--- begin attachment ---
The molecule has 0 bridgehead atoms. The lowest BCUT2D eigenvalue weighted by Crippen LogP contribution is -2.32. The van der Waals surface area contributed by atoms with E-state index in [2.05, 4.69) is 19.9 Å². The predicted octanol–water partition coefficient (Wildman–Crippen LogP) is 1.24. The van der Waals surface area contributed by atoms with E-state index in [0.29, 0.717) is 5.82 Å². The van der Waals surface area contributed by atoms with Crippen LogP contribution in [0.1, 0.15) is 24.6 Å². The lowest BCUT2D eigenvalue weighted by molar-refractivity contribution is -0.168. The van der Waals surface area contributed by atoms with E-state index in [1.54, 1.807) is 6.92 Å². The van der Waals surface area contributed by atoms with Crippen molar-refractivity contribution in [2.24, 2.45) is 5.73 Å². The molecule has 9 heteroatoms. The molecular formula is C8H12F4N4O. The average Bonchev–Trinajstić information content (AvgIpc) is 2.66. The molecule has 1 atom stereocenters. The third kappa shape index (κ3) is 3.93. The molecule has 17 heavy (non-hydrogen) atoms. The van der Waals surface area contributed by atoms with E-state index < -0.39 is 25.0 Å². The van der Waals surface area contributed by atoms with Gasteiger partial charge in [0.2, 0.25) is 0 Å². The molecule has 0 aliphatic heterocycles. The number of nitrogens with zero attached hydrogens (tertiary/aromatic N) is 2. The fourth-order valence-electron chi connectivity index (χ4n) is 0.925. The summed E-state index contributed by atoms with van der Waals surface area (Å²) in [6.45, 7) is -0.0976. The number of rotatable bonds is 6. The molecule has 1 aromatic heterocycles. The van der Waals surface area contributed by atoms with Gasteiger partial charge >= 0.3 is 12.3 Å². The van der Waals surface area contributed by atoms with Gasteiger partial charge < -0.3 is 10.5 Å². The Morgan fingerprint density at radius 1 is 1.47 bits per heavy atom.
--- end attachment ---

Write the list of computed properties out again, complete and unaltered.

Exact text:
The molecule has 0 bridgehead atoms. The lowest BCUT2D eigenvalue weighted by Crippen LogP contribution is -2.32. The van der Waals surface area contributed by atoms with E-state index in [2.05, 4.69) is 19.9 Å². The predicted octanol–water partition coefficient (Wildman–Crippen LogP) is 1.24. The van der Waals surface area contributed by atoms with E-state index in [0.29, 0.717) is 5.82 Å². The van der Waals surface area contributed by atoms with Crippen LogP contribution in [0.1, 0.15) is 24.6 Å². The lowest BCUT2D eigenvalue weighted by molar-refractivity contribution is -0.168. The van der Waals surface area contributed by atoms with E-state index in [1.54, 1.807) is 6.92 Å². The van der Waals surface area contributed by atoms with Crippen molar-refractivity contribution in [2.24, 2.45) is 5.73 Å². The molecule has 9 heteroatoms. The molecular formula is C8H12F4N4O. The average Bonchev–Trinajstić information content (AvgIpc) is 2.66. The molecule has 1 atom stereocenters. The third kappa shape index (κ3) is 3.93. The molecule has 17 heavy (non-hydrogen) atoms. The van der Waals surface area contributed by atoms with E-state index < -0.39 is 25.0 Å². The van der Waals surface area contributed by atoms with Gasteiger partial charge in [0.2, 0.25) is 0 Å². The molecule has 0 aliphatic heterocycles. The number of nitrogens with zero attached hydrogens (tertiary/aromatic N) is 2. The fourth-order valence-electron chi connectivity index (χ4n) is 0.925. The summed E-state index contributed by atoms with van der Waals surface area (Å²) in [6.45, 7) is -0.0976. The number of rotatable bonds is 6. The molecule has 1 aromatic heterocycles. The van der Waals surface area contributed by atoms with Gasteiger partial charge >= 0.3 is 12.3 Å². The van der Waals surface area contributed by atoms with Gasteiger partial charge < -0.3 is 10.5 Å². The Morgan fingerprint density at radius 1 is 1.47 bits per heavy atom.